Texas is formally rejecting one of the main tenets of President Obama's health care reform plan. In a letter to Health and Human Services Secretary Kathleen Sebelius, Gov. Rick Perry reiterated his stance against a state-run exchange and confirmed that Texas will not create one.
The exchange is required as as part of the Affordable Care Act. It gives people without insurance a place to shop for and compare plans and buy health insurance online.
President Obama has described it as a market where, "Americans can one-stop shop for a health care plan, compare benefits and prices and choose the plan that's best for them."
Under the law, states can set up their own exchange, partner with the federal government or let Washington roll out a plan for them.
Perry has said the program is another example of federal overreach. In an email statement Thursday he said, "As long as the federal government has the ability to force unknown mandates and costs upon our citizens, while retaining the sole power in approving what an exchange looks like, the notion of a state exchange is merely an illusion."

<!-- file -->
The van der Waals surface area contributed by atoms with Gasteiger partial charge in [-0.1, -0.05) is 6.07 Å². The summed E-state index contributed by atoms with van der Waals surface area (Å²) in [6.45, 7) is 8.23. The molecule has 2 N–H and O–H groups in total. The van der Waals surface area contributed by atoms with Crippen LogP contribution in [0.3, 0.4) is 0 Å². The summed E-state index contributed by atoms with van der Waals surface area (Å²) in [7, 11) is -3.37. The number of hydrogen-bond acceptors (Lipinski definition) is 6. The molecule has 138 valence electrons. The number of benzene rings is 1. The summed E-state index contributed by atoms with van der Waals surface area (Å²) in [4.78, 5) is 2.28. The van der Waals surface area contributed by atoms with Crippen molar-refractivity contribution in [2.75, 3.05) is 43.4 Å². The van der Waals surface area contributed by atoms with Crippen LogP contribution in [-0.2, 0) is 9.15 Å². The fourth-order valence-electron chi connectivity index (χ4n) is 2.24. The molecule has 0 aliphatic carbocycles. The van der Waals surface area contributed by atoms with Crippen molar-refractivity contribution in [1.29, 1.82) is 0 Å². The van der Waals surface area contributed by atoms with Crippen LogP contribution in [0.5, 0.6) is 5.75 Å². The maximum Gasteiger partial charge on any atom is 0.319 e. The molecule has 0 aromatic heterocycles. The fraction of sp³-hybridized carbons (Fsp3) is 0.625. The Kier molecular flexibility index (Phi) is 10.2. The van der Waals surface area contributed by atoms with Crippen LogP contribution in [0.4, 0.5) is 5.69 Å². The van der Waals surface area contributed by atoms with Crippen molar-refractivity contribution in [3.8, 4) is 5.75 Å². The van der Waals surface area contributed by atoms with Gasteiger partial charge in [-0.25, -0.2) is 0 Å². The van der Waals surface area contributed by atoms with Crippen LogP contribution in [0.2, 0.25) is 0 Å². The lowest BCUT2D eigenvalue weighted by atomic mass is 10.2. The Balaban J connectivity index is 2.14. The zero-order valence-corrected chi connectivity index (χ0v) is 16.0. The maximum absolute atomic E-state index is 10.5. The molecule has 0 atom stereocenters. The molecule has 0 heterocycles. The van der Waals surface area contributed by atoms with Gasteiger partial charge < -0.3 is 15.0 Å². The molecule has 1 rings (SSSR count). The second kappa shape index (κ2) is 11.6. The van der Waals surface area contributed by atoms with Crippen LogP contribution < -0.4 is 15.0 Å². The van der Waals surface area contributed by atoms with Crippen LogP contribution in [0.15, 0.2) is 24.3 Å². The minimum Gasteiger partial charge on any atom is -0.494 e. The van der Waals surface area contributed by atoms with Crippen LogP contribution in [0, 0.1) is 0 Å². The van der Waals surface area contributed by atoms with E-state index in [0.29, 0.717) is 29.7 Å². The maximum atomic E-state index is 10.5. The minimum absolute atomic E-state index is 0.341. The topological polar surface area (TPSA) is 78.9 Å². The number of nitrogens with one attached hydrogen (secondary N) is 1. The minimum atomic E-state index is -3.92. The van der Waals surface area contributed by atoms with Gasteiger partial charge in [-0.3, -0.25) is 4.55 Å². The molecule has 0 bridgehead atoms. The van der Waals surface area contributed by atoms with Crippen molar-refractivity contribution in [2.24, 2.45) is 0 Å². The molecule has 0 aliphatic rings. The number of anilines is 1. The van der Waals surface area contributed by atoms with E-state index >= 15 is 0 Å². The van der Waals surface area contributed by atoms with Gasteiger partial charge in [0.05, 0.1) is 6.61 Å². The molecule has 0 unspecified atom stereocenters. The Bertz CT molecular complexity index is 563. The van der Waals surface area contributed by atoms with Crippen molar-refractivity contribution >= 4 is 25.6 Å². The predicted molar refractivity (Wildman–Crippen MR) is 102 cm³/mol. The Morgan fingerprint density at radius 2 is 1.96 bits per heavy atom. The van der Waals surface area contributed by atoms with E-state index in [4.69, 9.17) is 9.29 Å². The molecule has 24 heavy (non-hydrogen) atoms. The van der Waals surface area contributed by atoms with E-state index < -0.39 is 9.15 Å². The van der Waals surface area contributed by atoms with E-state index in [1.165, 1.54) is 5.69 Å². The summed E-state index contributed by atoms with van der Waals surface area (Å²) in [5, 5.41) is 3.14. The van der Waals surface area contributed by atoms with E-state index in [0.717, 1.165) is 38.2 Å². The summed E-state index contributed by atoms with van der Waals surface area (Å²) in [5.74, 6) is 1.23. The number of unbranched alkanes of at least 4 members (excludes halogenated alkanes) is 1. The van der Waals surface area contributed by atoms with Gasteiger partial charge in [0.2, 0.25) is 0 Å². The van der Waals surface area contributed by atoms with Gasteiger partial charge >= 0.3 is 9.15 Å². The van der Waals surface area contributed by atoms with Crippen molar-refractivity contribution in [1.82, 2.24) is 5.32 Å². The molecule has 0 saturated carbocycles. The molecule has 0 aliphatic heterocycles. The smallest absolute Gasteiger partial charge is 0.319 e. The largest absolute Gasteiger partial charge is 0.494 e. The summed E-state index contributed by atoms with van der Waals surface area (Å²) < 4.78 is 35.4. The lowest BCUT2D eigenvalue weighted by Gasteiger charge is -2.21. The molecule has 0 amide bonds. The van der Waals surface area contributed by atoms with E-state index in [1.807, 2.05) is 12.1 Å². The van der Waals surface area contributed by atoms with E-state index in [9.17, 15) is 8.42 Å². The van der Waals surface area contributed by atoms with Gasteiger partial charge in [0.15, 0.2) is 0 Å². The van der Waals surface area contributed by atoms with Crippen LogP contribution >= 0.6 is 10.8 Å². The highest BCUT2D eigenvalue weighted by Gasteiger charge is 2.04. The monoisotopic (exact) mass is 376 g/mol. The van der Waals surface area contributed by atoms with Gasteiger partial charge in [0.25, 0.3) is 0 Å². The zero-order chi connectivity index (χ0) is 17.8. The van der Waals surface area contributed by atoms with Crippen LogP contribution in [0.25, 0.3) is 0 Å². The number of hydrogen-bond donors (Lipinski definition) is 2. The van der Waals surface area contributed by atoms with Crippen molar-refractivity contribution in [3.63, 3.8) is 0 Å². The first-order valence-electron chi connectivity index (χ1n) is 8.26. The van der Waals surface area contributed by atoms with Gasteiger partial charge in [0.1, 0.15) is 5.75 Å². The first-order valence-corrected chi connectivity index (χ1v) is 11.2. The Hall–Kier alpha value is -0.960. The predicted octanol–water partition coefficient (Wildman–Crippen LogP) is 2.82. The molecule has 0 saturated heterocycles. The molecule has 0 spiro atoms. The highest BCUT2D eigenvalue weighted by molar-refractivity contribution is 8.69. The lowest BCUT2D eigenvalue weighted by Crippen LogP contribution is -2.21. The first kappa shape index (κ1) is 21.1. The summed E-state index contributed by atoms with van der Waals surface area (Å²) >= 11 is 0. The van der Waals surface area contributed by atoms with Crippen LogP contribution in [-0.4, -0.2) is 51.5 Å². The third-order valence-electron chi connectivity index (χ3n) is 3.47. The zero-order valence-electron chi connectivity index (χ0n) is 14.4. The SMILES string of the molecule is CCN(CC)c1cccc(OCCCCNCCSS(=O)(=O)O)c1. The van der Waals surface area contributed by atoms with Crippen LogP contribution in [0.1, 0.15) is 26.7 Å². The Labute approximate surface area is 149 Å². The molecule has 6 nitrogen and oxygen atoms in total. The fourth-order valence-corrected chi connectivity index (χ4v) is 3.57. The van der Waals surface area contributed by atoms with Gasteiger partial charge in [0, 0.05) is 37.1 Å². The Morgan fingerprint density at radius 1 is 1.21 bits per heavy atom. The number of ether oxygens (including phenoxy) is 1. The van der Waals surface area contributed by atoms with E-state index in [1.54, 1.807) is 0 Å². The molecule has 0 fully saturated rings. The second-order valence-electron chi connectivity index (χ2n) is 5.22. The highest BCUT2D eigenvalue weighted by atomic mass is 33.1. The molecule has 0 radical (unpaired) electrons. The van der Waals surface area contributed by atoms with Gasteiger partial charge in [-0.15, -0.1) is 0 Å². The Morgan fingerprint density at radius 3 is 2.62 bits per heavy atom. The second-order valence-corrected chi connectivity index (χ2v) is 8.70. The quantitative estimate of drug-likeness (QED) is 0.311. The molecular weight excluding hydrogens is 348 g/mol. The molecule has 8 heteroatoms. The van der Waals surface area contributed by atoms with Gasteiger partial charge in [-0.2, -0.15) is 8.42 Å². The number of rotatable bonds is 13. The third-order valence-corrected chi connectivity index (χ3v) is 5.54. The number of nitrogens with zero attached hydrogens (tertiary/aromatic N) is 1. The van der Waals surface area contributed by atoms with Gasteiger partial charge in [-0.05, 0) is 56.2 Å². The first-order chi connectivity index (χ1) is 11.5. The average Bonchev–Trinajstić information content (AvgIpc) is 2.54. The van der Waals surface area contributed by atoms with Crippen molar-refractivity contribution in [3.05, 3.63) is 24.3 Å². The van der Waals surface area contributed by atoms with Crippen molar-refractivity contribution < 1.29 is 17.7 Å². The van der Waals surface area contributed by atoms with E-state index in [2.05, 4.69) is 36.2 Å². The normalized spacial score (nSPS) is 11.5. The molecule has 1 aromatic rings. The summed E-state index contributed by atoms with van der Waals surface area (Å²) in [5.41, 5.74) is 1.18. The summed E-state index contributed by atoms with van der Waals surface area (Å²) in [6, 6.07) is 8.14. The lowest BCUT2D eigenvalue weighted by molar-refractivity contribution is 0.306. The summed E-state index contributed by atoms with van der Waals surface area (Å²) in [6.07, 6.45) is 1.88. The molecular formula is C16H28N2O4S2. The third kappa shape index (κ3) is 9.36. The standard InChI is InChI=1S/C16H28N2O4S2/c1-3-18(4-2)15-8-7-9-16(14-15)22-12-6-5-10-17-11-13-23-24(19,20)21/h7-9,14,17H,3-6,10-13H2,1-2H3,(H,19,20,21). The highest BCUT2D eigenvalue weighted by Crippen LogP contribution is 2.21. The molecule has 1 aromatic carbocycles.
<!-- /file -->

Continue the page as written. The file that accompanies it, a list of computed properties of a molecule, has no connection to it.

Since the state won't implement its own exchange, Texans will rely on one created by the department of Health and Human Services.
States originally had until Friday to decide how they would move forward. Late this evening, however, the Department of Health and Human services announced it would give undecided states another month to decide how they will carry out the new health care law.
Here is the letter Gov. Perry sent to Washington: